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GreatSchools Rating

Abraham Lincoln Elementary School

Public | K-6

 
 

Living in Corona Del Mar

Situated in an urban neighborhood. The median home value is $1,319,000. The average monthly rent for a 2 bedroom apartment is $2,210.

Source: Sperling's Best Places
Last modified
Community Rating

5 stars

Community Rating by Year
2014:
Based on 1 rating
2013:
Based on 3 ratings
2012:
Based on 3 ratings
2011:
Based on 1 rating

Teacher quality

Principal leadership

Parent involvement

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15 reviews of this school


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Posted February 13, 2014

Lincoln is an outstanding school! My girls, grade 2 and 5 have had an amazing learning experience there. How wonderful is it that we live in a community that is home to the best public schools around.
—Submitted by a parent


Posted May 21, 2013

My son transferred from private to Lincoln... it was a easy transition... hard to make friends in the beginning but over time that resolved itself... My son thinks his 5th grade MALE teacher is the best in the world. It is wonderful to have a son with a male teacher who loves sports.....the women teachers at the private school were driving my atheletic son crazy. Really, I think its the staff and the teacher that makes the school and we have been so happy here even with the challenges we have faced. The teacher works great with my son and the school is really supportive against Bullying and proactive with behavior control with the more difficult kids.
—Submitted by a parent


Posted April 1, 2013

My child went from private school to Lincoln in the 5th grade and he loves it. I think the school is great..
—Submitted by a parent


Posted February 28, 2013

I sincerely don't understand how the poor leadership, the overcrowded classrooms can guarantee the ratings I see here. I'm at this site searching for another school. We have two kids attending Lincoln and we've had serious issues with kids being yelled at from the Bus driver all the way to the principal's office. My kids are scared of some of the staff, and sometimes it's hard to watch them coming in. I agree 100% with the comments that say "the school is missing a "personality". The principal is very unfriendly", and so there are many. Some teachers are great, and unfortunately I can't name them here.
—Submitted by a parent


Posted March 27, 2012

With a fair amount of trepidation, we changed from private school to Lincoln. On balance, one of the best decisions we have made. Our children are happy and thriving. Lincoln has a talented and dedicated team of teachers and staff. The parent community is strong and supportive of programs such as art and technology -programs that have all but disappeared from most public schools. There are also varied and ongoing enrichment and special interest programs available. Much of the aforementioned is made possible by the unwaivering support and adept facilitation provided by our principal. Thank you Lincoln, and thank you Mrs. Holm.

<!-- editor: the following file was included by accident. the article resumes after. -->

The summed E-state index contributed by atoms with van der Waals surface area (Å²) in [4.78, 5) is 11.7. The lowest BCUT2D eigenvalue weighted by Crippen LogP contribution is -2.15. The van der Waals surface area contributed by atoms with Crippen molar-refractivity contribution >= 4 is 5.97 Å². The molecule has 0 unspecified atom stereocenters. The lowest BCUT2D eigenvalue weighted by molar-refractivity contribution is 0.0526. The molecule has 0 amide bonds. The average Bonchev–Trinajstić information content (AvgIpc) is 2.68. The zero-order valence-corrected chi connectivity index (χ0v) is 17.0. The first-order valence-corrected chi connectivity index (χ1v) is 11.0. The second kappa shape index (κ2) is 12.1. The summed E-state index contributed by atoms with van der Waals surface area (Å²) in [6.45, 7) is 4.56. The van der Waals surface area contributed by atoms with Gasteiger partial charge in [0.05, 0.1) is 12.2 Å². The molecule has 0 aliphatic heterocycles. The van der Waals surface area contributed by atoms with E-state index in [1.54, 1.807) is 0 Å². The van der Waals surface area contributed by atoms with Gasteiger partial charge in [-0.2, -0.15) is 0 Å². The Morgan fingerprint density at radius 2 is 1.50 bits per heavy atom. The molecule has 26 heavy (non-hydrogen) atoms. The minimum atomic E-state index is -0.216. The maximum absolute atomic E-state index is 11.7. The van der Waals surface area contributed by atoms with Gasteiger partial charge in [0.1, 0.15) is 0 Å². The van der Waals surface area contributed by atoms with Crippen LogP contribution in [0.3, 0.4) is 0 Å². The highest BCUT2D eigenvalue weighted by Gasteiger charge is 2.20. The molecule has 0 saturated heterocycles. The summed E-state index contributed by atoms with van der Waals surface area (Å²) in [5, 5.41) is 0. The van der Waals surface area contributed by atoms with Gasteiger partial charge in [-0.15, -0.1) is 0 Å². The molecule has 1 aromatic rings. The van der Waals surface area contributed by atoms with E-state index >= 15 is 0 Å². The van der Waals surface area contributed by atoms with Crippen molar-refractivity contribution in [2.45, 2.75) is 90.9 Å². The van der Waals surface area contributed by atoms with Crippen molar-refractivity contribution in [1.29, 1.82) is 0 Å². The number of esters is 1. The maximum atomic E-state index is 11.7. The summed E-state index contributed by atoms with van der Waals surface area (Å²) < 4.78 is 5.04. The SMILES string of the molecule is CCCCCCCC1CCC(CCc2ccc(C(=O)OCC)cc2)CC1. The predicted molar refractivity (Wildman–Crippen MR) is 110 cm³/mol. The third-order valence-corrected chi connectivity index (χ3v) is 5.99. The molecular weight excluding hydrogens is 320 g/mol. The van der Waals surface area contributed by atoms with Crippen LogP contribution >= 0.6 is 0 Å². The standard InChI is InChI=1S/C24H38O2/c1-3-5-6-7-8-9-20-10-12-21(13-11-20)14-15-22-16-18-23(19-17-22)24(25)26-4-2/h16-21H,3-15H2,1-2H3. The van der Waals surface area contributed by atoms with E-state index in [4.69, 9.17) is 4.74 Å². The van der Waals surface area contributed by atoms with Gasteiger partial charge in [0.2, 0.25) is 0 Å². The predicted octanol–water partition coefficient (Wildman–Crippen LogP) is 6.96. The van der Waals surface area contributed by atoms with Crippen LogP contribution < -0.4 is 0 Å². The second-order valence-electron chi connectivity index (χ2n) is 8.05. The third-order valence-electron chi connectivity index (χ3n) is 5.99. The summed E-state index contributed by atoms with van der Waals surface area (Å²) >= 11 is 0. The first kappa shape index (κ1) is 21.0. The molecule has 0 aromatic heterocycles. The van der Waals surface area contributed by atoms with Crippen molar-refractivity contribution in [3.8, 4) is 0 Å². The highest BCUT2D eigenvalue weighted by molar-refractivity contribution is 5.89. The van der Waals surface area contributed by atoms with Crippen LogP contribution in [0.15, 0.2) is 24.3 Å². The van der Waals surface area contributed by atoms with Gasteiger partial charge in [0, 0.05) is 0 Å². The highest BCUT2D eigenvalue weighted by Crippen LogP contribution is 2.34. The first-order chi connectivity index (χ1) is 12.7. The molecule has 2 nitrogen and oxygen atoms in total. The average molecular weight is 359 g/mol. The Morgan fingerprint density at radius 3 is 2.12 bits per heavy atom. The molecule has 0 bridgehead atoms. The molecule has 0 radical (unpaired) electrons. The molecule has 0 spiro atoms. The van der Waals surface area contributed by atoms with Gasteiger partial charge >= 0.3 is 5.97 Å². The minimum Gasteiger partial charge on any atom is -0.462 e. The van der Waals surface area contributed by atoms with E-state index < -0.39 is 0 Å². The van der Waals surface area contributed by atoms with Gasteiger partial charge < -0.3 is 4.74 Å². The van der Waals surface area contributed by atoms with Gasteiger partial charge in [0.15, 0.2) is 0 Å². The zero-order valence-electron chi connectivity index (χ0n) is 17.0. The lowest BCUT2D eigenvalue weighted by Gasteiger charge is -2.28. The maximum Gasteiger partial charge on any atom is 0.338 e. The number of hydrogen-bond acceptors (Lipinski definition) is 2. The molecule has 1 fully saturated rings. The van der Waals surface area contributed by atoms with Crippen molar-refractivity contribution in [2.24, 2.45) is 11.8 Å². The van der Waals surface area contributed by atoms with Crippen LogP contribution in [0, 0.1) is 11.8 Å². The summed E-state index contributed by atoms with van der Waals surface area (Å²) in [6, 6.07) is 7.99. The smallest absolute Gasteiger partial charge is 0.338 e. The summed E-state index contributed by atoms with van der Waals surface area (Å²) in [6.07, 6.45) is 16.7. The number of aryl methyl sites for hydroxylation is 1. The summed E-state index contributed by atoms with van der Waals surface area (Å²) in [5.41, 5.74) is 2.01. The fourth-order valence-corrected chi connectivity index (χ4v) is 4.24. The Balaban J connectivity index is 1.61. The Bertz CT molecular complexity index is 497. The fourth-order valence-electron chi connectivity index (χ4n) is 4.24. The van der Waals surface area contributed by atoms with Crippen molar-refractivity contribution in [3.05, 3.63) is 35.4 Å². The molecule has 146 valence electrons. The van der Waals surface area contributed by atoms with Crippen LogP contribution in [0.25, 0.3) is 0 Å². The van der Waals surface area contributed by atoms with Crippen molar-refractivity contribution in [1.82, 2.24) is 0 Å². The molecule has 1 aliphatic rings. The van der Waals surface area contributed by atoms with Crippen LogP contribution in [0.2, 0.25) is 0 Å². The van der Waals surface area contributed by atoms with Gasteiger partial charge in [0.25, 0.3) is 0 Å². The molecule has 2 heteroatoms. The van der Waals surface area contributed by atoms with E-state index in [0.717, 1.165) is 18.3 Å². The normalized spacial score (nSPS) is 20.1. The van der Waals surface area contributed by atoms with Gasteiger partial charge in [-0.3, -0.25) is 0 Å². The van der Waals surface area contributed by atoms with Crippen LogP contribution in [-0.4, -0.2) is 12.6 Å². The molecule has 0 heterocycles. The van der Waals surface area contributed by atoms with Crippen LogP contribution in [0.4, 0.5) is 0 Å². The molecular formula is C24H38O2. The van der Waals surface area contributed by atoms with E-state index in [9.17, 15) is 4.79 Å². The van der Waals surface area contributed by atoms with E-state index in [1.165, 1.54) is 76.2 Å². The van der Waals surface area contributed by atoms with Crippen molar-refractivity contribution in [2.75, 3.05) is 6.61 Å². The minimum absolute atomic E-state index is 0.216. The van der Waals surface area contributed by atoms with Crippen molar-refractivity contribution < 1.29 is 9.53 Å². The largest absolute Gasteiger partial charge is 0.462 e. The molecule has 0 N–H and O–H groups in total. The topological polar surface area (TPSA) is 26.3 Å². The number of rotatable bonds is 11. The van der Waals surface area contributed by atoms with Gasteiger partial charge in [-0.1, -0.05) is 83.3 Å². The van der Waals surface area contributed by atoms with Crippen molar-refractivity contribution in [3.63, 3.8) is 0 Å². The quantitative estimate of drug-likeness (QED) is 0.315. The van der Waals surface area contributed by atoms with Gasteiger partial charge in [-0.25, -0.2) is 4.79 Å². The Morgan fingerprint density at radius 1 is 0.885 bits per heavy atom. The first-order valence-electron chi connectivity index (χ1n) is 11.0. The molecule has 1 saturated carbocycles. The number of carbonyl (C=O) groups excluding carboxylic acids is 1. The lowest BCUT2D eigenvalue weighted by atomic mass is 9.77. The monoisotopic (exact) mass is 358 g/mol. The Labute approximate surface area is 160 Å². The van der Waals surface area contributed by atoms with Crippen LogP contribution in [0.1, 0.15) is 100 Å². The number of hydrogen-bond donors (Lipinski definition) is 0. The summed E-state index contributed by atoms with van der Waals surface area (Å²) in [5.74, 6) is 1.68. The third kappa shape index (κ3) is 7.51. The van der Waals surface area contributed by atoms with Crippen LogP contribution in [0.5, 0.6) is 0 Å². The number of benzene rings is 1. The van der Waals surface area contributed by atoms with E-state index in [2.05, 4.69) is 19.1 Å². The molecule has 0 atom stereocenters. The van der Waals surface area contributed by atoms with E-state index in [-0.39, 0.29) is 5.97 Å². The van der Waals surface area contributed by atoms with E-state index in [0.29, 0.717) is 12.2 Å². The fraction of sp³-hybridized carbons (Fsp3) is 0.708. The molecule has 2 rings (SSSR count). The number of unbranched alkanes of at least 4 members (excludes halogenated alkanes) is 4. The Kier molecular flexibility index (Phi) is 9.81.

—Submitted by a parent


Posted March 25, 2012

Lincoln Elementary is the perfect combination of very involved, educated parents balanced with the appreciation for diversity. The Principal is very hands-on; She is always walking around campus and observing what is going on in the classrooms. She does not sit in her office and wait for things to happen...she rolls her sleeves up and knows what is happening all over campus. It is clear that the teachers do not just consider this a job, as they devote so much time outside the regular school day. I always see the teachers at after school functions and weekend school events. Teachers know the kids in every context and I can tell that their hearts are in this profession. I am proud to be a part of the Lincoln family and appreciate the enthusiasm of the teachers, parents and Principal.
—Submitted by a parent


Posted March 11, 2012

A good school that could easily become great - Lincoln has amazing parent support and an impressive teaching staff. There is generous funding so extra programs that have been cut at many schools. For the Newport area the student population is more diverse than other local schools. I absolutely love the "Pryamid of Success" - John Wooden's program to improve character. However, the school is missing a "personality". The principal is very unfriendly. We came from a school where the principal greeted the children as they arrived every day and gave the campus a warm and fun feeling. In contrast, twice I have Ms. Holms walk through my daughters class and not say a word or greet the kids. PE is only once a week for 40mins and lead by a grumpy ex-coach. Many parents have offered to assist with improving the PE but the principal has failed to do anything about it. I find the campus cold and impersonal. Classrooms have hardly any windows and lacking natural light. I am very thankful for the wonderful teachers and parents who make this school special. But I wish the principal would step up, try to be outgoing, and look for all the easy ways the school could be outstanding.
—Submitted by a parent


Posted May 11, 2011

This is the way a school should be. I am so impressed with this school. My daughter started the school year late and the staff and teachers could not have made her transition any easier. Our family feels so blessed to have wound up at Abraham Elementary, the staff, the parents and the kids have been great and have made us feel welcome. And, I feel like my daughter is getting a fine education at a California Distinguished School. Highly recommended.
—Submitted by a parent


Posted December 8, 2009

Between the wonderful and very hands-on principal (Mrs. Holm), the amazing staff, the many parent volunteers and of course, the friendly kids, I don't see how any school could top Lincoln. We came new to the school last year and we were welcomed by everyone. Our daughter is thriving, learning so much and comes home so happy everyday. We feel so fortunate to be able to attend this school.